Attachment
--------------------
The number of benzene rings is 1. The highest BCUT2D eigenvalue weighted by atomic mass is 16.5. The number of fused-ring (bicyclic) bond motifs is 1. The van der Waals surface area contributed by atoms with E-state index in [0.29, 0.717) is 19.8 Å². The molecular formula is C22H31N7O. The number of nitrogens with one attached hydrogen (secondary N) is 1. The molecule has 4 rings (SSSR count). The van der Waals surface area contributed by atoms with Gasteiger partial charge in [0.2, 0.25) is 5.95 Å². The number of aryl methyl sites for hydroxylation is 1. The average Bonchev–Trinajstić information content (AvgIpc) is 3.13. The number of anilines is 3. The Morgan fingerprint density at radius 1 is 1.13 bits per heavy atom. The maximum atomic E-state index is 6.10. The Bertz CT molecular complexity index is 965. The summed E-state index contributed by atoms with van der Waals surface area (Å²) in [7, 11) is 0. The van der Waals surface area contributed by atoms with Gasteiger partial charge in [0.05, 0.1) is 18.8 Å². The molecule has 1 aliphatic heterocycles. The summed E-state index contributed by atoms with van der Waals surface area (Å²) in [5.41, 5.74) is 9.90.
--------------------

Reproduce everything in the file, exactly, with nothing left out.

The number of benzene rings is 1. The highest BCUT2D eigenvalue weighted by atomic mass is 16.5. The number of fused-ring (bicyclic) bond motifs is 1. The van der Waals surface area contributed by atoms with E-state index in [0.29, 0.717) is 19.8 Å². The molecular formula is C22H31N7O. The number of nitrogens with one attached hydrogen (secondary N) is 1. The molecule has 4 rings (SSSR count). The van der Waals surface area contributed by atoms with Gasteiger partial charge in [0.2, 0.25) is 5.95 Å². The number of aryl methyl sites for hydroxylation is 1. The average Bonchev–Trinajstić information content (AvgIpc) is 3.13. The number of anilines is 3. The Morgan fingerprint density at radius 1 is 1.13 bits per heavy atom. The maximum atomic E-state index is 6.10. The Bertz CT molecular complexity index is 965. The summed E-state index contributed by atoms with van der Waals surface area (Å²) in [7, 11) is 0. The van der Waals surface area contributed by atoms with Gasteiger partial charge in [0.05, 0.1) is 18.8 Å². The molecule has 1 aliphatic heterocycles. The summed E-state index contributed by atoms with van der Waals surface area (Å²) in [5.41, 5.74) is 9.90.